Atlas : The Archaeology of an Imaginary City

3.68 (57 ratings by Goodreads)
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Set in the long-lost City of Victoria (a fictional world similar to Hong Kong), Atlas is written from the unified perspective of future archaeologists struggling to rebuild a thrilling metropolis. Divided into four sections-"Theory," "The City," "Streets," and "Signs"-the novel reimagines Victoria through maps and other historical documents and artifacts, mixing real-world scenarios with purely imaginary people and events while incorporating anecdotes and actual and fictional social commentary and critique. Much like the quasi-fictional adventures in map-reading and remapping explored by Paul Auster, Jorge Luis Borges, and Italo Calvino, Dung Kai-cheung's novel challenges the representation of place and history and the limits of technical and scientific media in reconstructing a history. It best exemplifies the author's versatility and experimentation, along with China's rapidly evolving literary culture, by blending fiction, nonfiction, and poetry in a story about succeeding and failing to recapture the things we lose.
Playing with a variety of styles and subjects, Dung Kai-cheung inventively engages with the fate of Hong Kong since its British "handover" in 1997, which officially marked the end of colonial rule and the beginning of an uncharted future.
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Product details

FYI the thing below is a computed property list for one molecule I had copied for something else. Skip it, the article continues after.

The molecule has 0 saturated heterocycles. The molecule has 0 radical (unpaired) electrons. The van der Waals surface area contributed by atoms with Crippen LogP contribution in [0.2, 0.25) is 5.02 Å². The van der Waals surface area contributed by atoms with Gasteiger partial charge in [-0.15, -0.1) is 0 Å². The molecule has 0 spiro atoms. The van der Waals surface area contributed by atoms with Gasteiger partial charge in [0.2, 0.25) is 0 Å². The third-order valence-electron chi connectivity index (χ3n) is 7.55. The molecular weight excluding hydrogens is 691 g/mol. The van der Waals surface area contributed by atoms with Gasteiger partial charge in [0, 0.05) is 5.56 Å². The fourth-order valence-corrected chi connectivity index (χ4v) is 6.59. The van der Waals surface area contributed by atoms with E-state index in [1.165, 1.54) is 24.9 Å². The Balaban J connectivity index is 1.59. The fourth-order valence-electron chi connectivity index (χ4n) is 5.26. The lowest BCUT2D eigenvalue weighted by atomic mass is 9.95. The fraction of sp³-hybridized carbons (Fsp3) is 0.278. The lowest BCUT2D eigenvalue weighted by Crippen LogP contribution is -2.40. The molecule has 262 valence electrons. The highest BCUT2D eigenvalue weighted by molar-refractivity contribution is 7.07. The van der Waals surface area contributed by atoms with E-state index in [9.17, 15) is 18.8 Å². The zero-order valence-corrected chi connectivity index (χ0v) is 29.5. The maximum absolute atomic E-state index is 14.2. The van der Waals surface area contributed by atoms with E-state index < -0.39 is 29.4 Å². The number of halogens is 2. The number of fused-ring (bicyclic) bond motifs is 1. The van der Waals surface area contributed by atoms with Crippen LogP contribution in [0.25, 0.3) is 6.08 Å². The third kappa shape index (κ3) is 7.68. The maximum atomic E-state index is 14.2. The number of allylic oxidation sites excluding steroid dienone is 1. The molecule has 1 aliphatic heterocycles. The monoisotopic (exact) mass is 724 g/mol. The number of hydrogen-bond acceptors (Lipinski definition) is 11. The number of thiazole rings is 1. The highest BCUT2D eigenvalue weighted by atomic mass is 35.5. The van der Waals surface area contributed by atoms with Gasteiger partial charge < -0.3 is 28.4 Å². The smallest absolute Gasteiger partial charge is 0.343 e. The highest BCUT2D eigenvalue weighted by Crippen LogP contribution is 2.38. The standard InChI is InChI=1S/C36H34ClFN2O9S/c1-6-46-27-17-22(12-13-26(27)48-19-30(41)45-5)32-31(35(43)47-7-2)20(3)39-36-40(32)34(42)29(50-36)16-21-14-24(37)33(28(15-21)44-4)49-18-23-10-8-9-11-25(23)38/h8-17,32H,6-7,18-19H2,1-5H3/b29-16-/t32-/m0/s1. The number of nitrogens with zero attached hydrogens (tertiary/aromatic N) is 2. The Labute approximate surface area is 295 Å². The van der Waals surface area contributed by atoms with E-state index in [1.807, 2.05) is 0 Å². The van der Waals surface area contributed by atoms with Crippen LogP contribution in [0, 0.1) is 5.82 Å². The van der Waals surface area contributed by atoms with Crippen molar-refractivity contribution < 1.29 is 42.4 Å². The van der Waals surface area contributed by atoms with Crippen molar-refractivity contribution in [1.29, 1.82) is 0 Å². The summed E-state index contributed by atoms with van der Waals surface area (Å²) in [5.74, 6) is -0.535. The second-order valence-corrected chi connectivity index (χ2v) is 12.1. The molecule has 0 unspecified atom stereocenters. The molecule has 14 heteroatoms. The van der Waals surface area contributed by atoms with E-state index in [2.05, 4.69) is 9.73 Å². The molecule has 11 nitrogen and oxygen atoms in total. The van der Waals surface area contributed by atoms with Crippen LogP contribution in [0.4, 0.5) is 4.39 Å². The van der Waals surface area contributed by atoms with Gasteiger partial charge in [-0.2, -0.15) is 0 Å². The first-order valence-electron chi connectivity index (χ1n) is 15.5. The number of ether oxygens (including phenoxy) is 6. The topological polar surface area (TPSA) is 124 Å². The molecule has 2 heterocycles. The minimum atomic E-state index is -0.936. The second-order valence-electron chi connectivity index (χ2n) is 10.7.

• Hardback | 192 pages
  • 147.32 x 177.8 x 20.32mm | 294.83g
  • New York, United States
  • English
  • Reprint
  • 023116100X
  • 9780231161008
  • 139,869

Table of contents

Preface: An Archaeology for the Future, by Dung Kai-cheung Introduction, by Bonnie S. McDougall Part One: Theory 1. Counterplace 2. Commonplace 3. Misplace 4. Displace 5. Antiplace 6. Nonplace 7. Extraterritoriality 8. Boundary 9. Utopia 10. Supertopia 11. Subtopia 12. Transtopia 13. Multitopia 14. Unitopia 15. Omnitopia Part Two: The City 16. Mirage: City in the Sea 17. Mirage: Towers in the Air 18. Pottinger's Inverted Vision 19. Gordon's Jail 20. "Plan of the City of Victoria," 1889 21. The Four Wan and Nine Yeuk 22. The Centaur of the East 23. Scandal Point and the Military Cantonment 24. Mr. Smith's One-Day Trip 25. The View from Government House 26. The Toad of Belcher's Dream 27. The Return of Kwan Tai Loo 28. The Curse of Tai Ping Shan 29. War Game Part Three: Streets 30. Spring Garden Lane 31. Ice House Street 32. Sugar Street 33. Tsat Tsz Mui Road 34. Canal Road East and Canal Road West 35. Aldrich Street 36. Possession Street 37. Sycamore Street 38. Tung Choi Street and Sai Yeung Choi Street 39. Sai Yee Street 40. Public Square Street 41. Cedar Street Part Four: Signs 42. The Decline of the Legend 43. The Eye of the Typhoon 44. Chek Lap Kok Airport 45. The Metonymic Spectrum 46. The Elevation of Imagination 47. Geological Discrimination 48. North-Oriented Declination 49. The Travel of Numbers 50. The Tomb of Signs 51. The Orbit of Time Acknowledgments Author and Translators
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Review quote